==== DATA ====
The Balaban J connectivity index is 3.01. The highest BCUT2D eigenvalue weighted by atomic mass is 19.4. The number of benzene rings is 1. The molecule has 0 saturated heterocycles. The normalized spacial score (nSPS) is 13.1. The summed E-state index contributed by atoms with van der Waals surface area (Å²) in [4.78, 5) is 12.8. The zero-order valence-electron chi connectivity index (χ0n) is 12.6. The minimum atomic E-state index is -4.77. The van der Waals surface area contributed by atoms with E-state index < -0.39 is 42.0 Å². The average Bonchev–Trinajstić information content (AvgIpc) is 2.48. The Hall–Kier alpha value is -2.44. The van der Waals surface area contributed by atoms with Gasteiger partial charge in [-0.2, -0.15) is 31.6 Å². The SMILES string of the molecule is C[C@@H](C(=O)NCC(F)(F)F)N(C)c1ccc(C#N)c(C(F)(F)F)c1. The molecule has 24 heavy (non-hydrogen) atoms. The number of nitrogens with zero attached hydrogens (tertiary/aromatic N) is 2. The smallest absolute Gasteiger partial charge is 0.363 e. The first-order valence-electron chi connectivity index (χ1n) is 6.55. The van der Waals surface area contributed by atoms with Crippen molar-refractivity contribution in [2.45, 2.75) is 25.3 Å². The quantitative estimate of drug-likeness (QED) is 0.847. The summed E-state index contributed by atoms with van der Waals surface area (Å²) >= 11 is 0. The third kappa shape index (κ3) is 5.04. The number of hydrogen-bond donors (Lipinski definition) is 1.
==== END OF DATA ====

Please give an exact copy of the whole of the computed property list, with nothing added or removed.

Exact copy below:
The Balaban J connectivity index is 3.01. The highest BCUT2D eigenvalue weighted by atomic mass is 19.4. The number of benzene rings is 1. The molecule has 0 saturated heterocycles. The normalized spacial score (nSPS) is 13.1. The summed E-state index contributed by atoms with van der Waals surface area (Å²) in [4.78, 5) is 12.8. The zero-order valence-electron chi connectivity index (χ0n) is 12.6. The minimum atomic E-state index is -4.77. The van der Waals surface area contributed by atoms with E-state index < -0.39 is 42.0 Å². The average Bonchev–Trinajstić information content (AvgIpc) is 2.48. The Hall–Kier alpha value is -2.44. The van der Waals surface area contributed by atoms with Gasteiger partial charge in [-0.2, -0.15) is 31.6 Å². The SMILES string of the molecule is C[C@@H](C(=O)NCC(F)(F)F)N(C)c1ccc(C#N)c(C(F)(F)F)c1. The molecule has 24 heavy (non-hydrogen) atoms. The number of nitrogens with zero attached hydrogens (tertiary/aromatic N) is 2. The smallest absolute Gasteiger partial charge is 0.363 e. The first-order valence-electron chi connectivity index (χ1n) is 6.55. The van der Waals surface area contributed by atoms with Crippen molar-refractivity contribution in [2.45, 2.75) is 25.3 Å². The quantitative estimate of drug-likeness (QED) is 0.847. The summed E-state index contributed by atoms with van der Waals surface area (Å²) >= 11 is 0. The third kappa shape index (κ3) is 5.04. The number of hydrogen-bond donors (Lipinski definition) is 1.